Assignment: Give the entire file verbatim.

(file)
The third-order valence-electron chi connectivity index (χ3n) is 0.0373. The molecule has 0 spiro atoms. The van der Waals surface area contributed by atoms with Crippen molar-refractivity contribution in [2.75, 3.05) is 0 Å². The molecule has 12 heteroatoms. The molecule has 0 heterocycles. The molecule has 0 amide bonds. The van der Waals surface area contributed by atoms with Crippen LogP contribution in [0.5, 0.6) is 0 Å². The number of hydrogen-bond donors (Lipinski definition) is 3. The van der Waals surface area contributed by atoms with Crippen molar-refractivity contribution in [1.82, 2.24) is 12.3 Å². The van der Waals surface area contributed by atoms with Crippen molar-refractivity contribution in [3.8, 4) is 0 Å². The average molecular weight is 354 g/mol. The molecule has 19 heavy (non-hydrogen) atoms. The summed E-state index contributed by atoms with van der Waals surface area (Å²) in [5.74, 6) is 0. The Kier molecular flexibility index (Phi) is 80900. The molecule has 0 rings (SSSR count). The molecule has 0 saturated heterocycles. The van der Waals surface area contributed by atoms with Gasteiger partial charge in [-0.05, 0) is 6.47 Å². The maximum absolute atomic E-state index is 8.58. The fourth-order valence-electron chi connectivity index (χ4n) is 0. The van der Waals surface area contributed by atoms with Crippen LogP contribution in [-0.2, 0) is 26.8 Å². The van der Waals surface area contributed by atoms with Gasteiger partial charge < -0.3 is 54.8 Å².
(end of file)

The third-order valence-electron chi connectivity index (χ3n) is 0.0373. The molecule has 0 spiro atoms. The van der Waals surface area contributed by atoms with Crippen molar-refractivity contribution in [2.75, 3.05) is 0 Å². The molecule has 12 heteroatoms. The molecule has 0 heterocycles. The molecule has 0 amide bonds. The van der Waals surface area contributed by atoms with Crippen LogP contribution in [0.5, 0.6) is 0 Å². The number of hydrogen-bond donors (Lipinski definition) is 3. The van der Waals surface area contributed by atoms with Crippen molar-refractivity contribution in [1.82, 2.24) is 12.3 Å². The van der Waals surface area contributed by atoms with Crippen molar-refractivity contribution in [3.8, 4) is 0 Å². The average molecular weight is 354 g/mol. The molecule has 19 heavy (non-hydrogen) atoms. The summed E-state index contributed by atoms with van der Waals surface area (Å²) in [5.74, 6) is 0. The Kier molecular flexibility index (Phi) is 80900. The molecule has 0 rings (SSSR count). The molecule has 0 saturated heterocycles. The van der Waals surface area contributed by atoms with Gasteiger partial charge in [-0.05, 0) is 6.47 Å². The maximum absolute atomic E-state index is 8.58. The fourth-order valence-electron chi connectivity index (χ4n) is 0. The van der Waals surface area contributed by atoms with Crippen LogP contribution in [-0.2, 0) is 26.8 Å². The van der Waals surface area contributed by atoms with Gasteiger partial charge < -0.3 is 54.8 Å².